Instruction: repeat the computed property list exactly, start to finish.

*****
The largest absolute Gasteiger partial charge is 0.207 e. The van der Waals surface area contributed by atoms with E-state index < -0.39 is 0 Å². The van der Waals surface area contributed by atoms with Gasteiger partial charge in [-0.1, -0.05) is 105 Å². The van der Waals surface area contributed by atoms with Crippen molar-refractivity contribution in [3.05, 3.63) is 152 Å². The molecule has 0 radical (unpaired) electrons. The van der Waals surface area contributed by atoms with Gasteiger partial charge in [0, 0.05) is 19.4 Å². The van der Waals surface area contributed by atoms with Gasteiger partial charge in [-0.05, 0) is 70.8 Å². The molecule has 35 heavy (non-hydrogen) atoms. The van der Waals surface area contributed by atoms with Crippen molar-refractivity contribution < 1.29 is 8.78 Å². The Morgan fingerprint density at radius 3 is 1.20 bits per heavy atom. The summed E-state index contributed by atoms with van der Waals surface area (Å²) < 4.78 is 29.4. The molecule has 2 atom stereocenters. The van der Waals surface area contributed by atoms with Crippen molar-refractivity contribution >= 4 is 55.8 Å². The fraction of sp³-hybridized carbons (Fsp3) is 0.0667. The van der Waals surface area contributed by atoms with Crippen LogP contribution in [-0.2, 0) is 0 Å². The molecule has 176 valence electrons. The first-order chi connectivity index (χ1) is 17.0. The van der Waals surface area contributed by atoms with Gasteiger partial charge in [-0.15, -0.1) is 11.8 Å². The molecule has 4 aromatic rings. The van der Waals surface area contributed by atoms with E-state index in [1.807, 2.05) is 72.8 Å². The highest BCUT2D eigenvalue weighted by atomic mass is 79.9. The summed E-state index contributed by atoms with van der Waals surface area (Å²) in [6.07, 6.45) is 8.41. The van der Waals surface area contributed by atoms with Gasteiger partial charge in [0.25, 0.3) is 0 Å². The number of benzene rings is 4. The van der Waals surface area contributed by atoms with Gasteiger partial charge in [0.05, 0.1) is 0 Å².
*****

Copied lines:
The largest absolute Gasteiger partial charge is 0.207 e. The van der Waals surface area contributed by atoms with E-state index < -0.39 is 0 Å². The van der Waals surface area contributed by atoms with Gasteiger partial charge in [-0.1, -0.05) is 105 Å². The van der Waals surface area contributed by atoms with Crippen molar-refractivity contribution in [3.05, 3.63) is 152 Å². The molecule has 0 radical (unpaired) electrons. The van der Waals surface area contributed by atoms with Gasteiger partial charge in [0, 0.05) is 19.4 Å². The van der Waals surface area contributed by atoms with Gasteiger partial charge in [-0.05, 0) is 70.8 Å². The molecule has 35 heavy (non-hydrogen) atoms. The van der Waals surface area contributed by atoms with Crippen molar-refractivity contribution < 1.29 is 8.78 Å². The Morgan fingerprint density at radius 3 is 1.20 bits per heavy atom. The summed E-state index contributed by atoms with van der Waals surface area (Å²) < 4.78 is 29.4. The molecule has 2 atom stereocenters. The van der Waals surface area contributed by atoms with Crippen molar-refractivity contribution >= 4 is 55.8 Å². The fraction of sp³-hybridized carbons (Fsp3) is 0.0667. The van der Waals surface area contributed by atoms with Crippen LogP contribution in [-0.2, 0) is 0 Å². The molecule has 176 valence electrons. The first-order chi connectivity index (χ1) is 17.0. The van der Waals surface area contributed by atoms with Gasteiger partial charge in [-0.15, -0.1) is 11.8 Å². The molecule has 4 aromatic rings. The van der Waals surface area contributed by atoms with E-state index in [1.807, 2.05) is 72.8 Å². The highest BCUT2D eigenvalue weighted by atomic mass is 79.9. The summed E-state index contributed by atoms with van der Waals surface area (Å²) in [6.07, 6.45) is 8.41. The van der Waals surface area contributed by atoms with Gasteiger partial charge in [0.25, 0.3) is 0 Å². The number of benzene rings is 4. The van der Waals surface area contributed by atoms with Gasteiger partial charge in [0.05, 0.1) is 0 Å².